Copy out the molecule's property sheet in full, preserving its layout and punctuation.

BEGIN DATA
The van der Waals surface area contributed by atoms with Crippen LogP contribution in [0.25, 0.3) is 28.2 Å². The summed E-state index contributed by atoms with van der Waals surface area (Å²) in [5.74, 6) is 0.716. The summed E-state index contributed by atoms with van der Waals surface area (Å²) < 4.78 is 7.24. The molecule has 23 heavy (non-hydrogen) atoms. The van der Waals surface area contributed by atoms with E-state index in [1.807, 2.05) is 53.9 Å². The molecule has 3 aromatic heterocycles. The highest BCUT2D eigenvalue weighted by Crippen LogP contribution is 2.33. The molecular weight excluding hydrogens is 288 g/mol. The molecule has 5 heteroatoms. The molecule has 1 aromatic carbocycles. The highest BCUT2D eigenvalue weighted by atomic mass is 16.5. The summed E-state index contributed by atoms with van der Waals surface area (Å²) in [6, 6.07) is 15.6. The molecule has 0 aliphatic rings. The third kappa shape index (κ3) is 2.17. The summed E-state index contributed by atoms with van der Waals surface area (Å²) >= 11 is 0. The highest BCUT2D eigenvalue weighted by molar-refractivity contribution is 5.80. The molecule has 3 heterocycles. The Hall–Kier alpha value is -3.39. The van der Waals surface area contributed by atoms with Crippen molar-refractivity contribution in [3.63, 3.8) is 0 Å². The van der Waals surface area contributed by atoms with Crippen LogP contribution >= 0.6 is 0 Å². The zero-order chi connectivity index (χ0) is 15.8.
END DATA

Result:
The van der Waals surface area contributed by atoms with Crippen LogP contribution in [0.25, 0.3) is 28.2 Å². The summed E-state index contributed by atoms with van der Waals surface area (Å²) in [5.74, 6) is 0.716. The summed E-state index contributed by atoms with van der Waals surface area (Å²) < 4.78 is 7.24. The molecule has 23 heavy (non-hydrogen) atoms. The van der Waals surface area contributed by atoms with E-state index in [1.807, 2.05) is 53.9 Å². The molecule has 3 aromatic heterocycles. The highest BCUT2D eigenvalue weighted by Crippen LogP contribution is 2.33. The molecular weight excluding hydrogens is 288 g/mol. The molecule has 5 heteroatoms. The molecule has 1 aromatic carbocycles. The highest BCUT2D eigenvalue weighted by atomic mass is 16.5. The summed E-state index contributed by atoms with van der Waals surface area (Å²) in [6, 6.07) is 15.6. The molecule has 0 aliphatic rings. The third kappa shape index (κ3) is 2.17. The summed E-state index contributed by atoms with van der Waals surface area (Å²) >= 11 is 0. The highest BCUT2D eigenvalue weighted by molar-refractivity contribution is 5.80. The molecule has 3 heterocycles. The Hall–Kier alpha value is -3.39. The van der Waals surface area contributed by atoms with Crippen molar-refractivity contribution in [3.63, 3.8) is 0 Å². The van der Waals surface area contributed by atoms with Crippen LogP contribution >= 0.6 is 0 Å². The zero-order chi connectivity index (χ0) is 15.8.